Apple TV+/AP
The film “CODA” stars Emilia Jones (left) as a hearing teen, with Troy Kotsur (right) and Marlee Matlin (not pictured) as her deaf parents.

How a director patiently fought for deaf actors in ‘CODA’ – and won

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Siân Heder, the writer and director of the new movie “CODA,” felt a strong need to cast deaf actors in a story about a teen who is the only hearing member in her family. But film financiers balked at the idea.

“‘CODA’ started out as a studio movie and it became very clear that the studio wasn’t going to make that movie,” says Ms. Heder in a video call. 

Why We Wrote This

Filmmakers don’t always have the luxury of patience when it comes to getting movies made. But the writer-director in this story stood up for the idea of deaf actors playing deaf roles, and her perseverance paid off.

The backstory about the making of “CODA” is how Ms. Heder and her cast persisted through challenges – much like the characters in the story. The crowd-pleaser, now showing in cinemas and streaming on Apple TV+, was a breakout hit at the Sundance Film Festival and is generating Oscar buzz.

“CODA” (an acronym for “child of deaf adult”) is representative of deaf people in more ways than just its casting, which includes actor Marlee Matlin. Rather than offer up “a precious story about disability,” Ms. Heder says she wanted to normalize the deaf characters in a story that’s about familial bonds.

“That’s, to me, what the film is about: the resilience of family,” she says.

When Siân Heder first pitched “CODA,” a movie featuring several deaf characters, she struggled to be truly heard. 

Her movie is about Ruby Rossi (Emilia Jones), a teenager who is the only hearing member in a deaf household. (CODA is an acronym for “child of deaf adult.”) Ruby’s torn between her desire to pursue a singing career and her guilt about leaving her family, who make a living fishing in a Massachusetts coastal town. They’ve come to depend on her as their translator.

Ms. Heder, the writer and director, felt a strong need to cast deaf actors to play the Rossis. But film financiers balked at the idea.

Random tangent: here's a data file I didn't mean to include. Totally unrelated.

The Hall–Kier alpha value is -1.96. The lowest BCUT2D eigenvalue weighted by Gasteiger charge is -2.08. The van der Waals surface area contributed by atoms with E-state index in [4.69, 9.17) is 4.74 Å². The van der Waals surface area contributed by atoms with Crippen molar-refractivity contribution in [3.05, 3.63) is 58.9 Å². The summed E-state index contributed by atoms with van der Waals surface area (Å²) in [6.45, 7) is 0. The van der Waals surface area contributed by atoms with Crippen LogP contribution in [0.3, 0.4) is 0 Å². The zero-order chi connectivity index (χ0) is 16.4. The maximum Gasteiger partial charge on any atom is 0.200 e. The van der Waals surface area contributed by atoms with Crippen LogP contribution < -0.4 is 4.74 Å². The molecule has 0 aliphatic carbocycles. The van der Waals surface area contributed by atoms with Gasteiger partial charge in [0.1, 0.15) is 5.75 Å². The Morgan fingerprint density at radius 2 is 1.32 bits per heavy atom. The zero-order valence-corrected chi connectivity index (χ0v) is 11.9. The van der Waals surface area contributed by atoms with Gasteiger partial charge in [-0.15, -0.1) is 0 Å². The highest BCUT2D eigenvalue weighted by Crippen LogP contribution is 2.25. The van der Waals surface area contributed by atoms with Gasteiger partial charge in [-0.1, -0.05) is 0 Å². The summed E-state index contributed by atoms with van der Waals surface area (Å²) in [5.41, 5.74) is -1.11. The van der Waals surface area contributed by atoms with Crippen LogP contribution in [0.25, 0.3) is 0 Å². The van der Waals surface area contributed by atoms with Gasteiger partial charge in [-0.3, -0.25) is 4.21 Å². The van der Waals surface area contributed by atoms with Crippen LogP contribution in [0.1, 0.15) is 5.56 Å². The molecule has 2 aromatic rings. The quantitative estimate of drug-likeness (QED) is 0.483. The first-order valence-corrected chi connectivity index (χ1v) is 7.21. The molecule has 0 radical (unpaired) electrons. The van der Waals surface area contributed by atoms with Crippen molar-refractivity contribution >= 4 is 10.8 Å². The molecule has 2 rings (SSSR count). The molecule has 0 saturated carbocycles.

Why We Wrote This

Filmmakers don’t always have the luxury of patience when it comes to getting movies made. But the writer-director in this story stood up for the idea of deaf actors playing deaf roles, and her perseverance paid off.

“‘CODA’ started out as a studio movie, and it became very clear that the studio wasn’t going to make that movie,” says Ms. Heder in a video call. “I felt clear that if they didn’t want to make it in the way I knew it should be made, then the movie shouldn’t exist.”

The backstory about the making of “CODA” is how Ms. Heder and her cast persisted through challenges – much like the characters in the story. The crowd-pleaser, now showing in cinemas and streaming on Apple TV+, was a breakout hit at the Sundance Film Festival and is generating Oscar buzz. “CODA” is representative of deaf people in more ways than just its casting, which includes actor Marlee Matlin. Rather than offer up “a precious story about disability,” Ms. Heder says she wanted to normalize the deaf characters in a story that’s about resilience. It’s portrayed by actors Hollywood often neglects. 

“I’m glad the director stood firm on having deaf actors,” Rikki Poynter, a public speaker whose YouTube channel chronicles her experiences as a deaf person, writes in an email. “I love Marlee Matlin, she was someone I looked up to growing up because she was the only famous deaf person I knew at the time when I was a kid. But knowing all the deaf people and actors I do now, I do hope we get more of a chance to see them too!”

A re-imagined remake